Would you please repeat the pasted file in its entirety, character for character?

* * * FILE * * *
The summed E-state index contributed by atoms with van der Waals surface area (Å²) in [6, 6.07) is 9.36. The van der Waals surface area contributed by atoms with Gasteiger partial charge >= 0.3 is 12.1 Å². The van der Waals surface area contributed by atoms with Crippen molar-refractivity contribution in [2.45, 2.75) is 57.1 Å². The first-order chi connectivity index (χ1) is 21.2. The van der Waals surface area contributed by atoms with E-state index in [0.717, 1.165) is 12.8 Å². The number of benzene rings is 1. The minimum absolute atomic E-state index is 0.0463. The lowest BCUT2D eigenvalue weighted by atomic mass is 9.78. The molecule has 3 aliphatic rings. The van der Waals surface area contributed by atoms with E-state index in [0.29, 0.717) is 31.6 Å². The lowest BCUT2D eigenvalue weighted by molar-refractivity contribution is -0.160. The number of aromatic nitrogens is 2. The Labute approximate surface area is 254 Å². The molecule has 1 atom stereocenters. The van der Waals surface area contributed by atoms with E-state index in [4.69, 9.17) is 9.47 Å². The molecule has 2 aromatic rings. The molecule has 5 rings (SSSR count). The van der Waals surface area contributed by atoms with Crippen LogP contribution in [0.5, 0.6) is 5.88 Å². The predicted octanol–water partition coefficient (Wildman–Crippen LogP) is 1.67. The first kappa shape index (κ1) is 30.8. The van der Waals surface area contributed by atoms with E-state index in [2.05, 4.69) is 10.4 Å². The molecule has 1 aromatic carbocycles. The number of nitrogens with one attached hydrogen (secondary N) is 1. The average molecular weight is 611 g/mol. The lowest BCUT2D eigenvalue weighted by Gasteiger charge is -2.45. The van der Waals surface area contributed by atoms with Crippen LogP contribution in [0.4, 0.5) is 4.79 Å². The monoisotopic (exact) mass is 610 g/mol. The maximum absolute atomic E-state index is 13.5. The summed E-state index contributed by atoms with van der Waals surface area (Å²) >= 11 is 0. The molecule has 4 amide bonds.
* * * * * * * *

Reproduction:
The summed E-state index contributed by atoms with van der Waals surface area (Å²) in [6, 6.07) is 9.36. The van der Waals surface area contributed by atoms with Gasteiger partial charge >= 0.3 is 12.1 Å². The van der Waals surface area contributed by atoms with Crippen molar-refractivity contribution in [2.45, 2.75) is 57.1 Å². The first-order chi connectivity index (χ1) is 21.2. The van der Waals surface area contributed by atoms with E-state index in [0.717, 1.165) is 12.8 Å². The number of benzene rings is 1. The minimum absolute atomic E-state index is 0.0463. The lowest BCUT2D eigenvalue weighted by atomic mass is 9.78. The molecule has 3 aliphatic rings. The van der Waals surface area contributed by atoms with E-state index in [0.29, 0.717) is 31.6 Å². The lowest BCUT2D eigenvalue weighted by molar-refractivity contribution is -0.160. The number of aromatic nitrogens is 2. The Labute approximate surface area is 254 Å². The molecule has 1 atom stereocenters. The van der Waals surface area contributed by atoms with E-state index in [4.69, 9.17) is 9.47 Å². The molecule has 2 aromatic rings. The molecule has 5 rings (SSSR count). The van der Waals surface area contributed by atoms with Crippen LogP contribution in [0.5, 0.6) is 5.88 Å². The predicted octanol–water partition coefficient (Wildman–Crippen LogP) is 1.67. The first kappa shape index (κ1) is 30.8. The van der Waals surface area contributed by atoms with E-state index in [2.05, 4.69) is 10.4 Å². The molecule has 1 aromatic carbocycles. The number of nitrogens with one attached hydrogen (secondary N) is 1. The average molecular weight is 611 g/mol. The lowest BCUT2D eigenvalue weighted by Gasteiger charge is -2.45. The van der Waals surface area contributed by atoms with Crippen LogP contribution in [0.4, 0.5) is 4.79 Å². The monoisotopic (exact) mass is 610 g/mol. The maximum absolute atomic E-state index is 13.5. The summed E-state index contributed by atoms with van der Waals surface area (Å²) >= 11 is 0. The molecule has 4 amide bonds.